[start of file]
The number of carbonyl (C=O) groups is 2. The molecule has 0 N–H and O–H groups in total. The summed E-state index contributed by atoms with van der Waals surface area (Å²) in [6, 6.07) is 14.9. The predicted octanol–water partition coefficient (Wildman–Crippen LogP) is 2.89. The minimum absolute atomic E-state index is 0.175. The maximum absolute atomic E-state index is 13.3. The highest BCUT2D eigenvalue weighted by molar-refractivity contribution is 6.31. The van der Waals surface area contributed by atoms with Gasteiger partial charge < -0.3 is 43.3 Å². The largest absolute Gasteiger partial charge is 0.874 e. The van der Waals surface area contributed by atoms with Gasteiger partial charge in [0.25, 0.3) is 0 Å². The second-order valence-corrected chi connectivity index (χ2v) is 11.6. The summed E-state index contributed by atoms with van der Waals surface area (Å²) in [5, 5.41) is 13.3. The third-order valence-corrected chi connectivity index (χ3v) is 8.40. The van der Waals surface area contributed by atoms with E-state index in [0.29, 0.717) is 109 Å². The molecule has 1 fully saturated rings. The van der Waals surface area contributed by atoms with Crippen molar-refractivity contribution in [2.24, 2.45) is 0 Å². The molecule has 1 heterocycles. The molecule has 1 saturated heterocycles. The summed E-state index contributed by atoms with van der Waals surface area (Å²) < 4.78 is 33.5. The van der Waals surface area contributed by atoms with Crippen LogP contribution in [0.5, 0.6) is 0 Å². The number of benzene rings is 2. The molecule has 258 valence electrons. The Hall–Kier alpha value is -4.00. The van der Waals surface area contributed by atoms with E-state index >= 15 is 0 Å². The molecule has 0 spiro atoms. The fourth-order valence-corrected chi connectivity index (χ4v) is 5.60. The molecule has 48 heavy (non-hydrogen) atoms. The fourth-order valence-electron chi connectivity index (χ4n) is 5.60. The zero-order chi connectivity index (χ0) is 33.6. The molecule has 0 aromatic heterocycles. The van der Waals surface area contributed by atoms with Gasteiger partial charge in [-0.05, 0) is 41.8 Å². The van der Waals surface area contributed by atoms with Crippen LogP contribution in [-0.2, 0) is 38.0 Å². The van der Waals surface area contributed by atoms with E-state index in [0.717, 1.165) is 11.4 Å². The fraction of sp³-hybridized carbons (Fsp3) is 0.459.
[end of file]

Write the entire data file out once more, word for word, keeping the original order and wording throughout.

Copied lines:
The number of carbonyl (C=O) groups is 2. The molecule has 0 N–H and O–H groups in total. The summed E-state index contributed by atoms with van der Waals surface area (Å²) in [6, 6.07) is 14.9. The predicted octanol–water partition coefficient (Wildman–Crippen LogP) is 2.89. The minimum absolute atomic E-state index is 0.175. The maximum absolute atomic E-state index is 13.3. The highest BCUT2D eigenvalue weighted by molar-refractivity contribution is 6.31. The van der Waals surface area contributed by atoms with Gasteiger partial charge < -0.3 is 43.3 Å². The largest absolute Gasteiger partial charge is 0.874 e. The van der Waals surface area contributed by atoms with Gasteiger partial charge in [0.25, 0.3) is 0 Å². The second-order valence-corrected chi connectivity index (χ2v) is 11.6. The summed E-state index contributed by atoms with van der Waals surface area (Å²) in [5, 5.41) is 13.3. The third-order valence-corrected chi connectivity index (χ3v) is 8.40. The van der Waals surface area contributed by atoms with E-state index in [0.29, 0.717) is 109 Å². The molecule has 1 fully saturated rings. The van der Waals surface area contributed by atoms with Crippen molar-refractivity contribution in [2.24, 2.45) is 0 Å². The molecule has 1 heterocycles. The molecule has 1 saturated heterocycles. The summed E-state index contributed by atoms with van der Waals surface area (Å²) < 4.78 is 33.5. The van der Waals surface area contributed by atoms with Crippen LogP contribution in [0.5, 0.6) is 0 Å². The number of benzene rings is 2. The molecule has 258 valence electrons. The Hall–Kier alpha value is -4.00. The van der Waals surface area contributed by atoms with E-state index >= 15 is 0 Å². The molecule has 0 spiro atoms. The fourth-order valence-corrected chi connectivity index (χ4v) is 5.60. The molecule has 48 heavy (non-hydrogen) atoms. The fourth-order valence-electron chi connectivity index (χ4n) is 5.60. The zero-order chi connectivity index (χ0) is 33.6. The molecule has 0 aromatic heterocycles. The van der Waals surface area contributed by atoms with Gasteiger partial charge in [-0.05, 0) is 41.8 Å². The van der Waals surface area contributed by atoms with Crippen LogP contribution in [-0.2, 0) is 38.0 Å². The van der Waals surface area contributed by atoms with E-state index in [0.717, 1.165) is 11.4 Å². The fraction of sp³-hybridized carbons (Fsp3) is 0.459.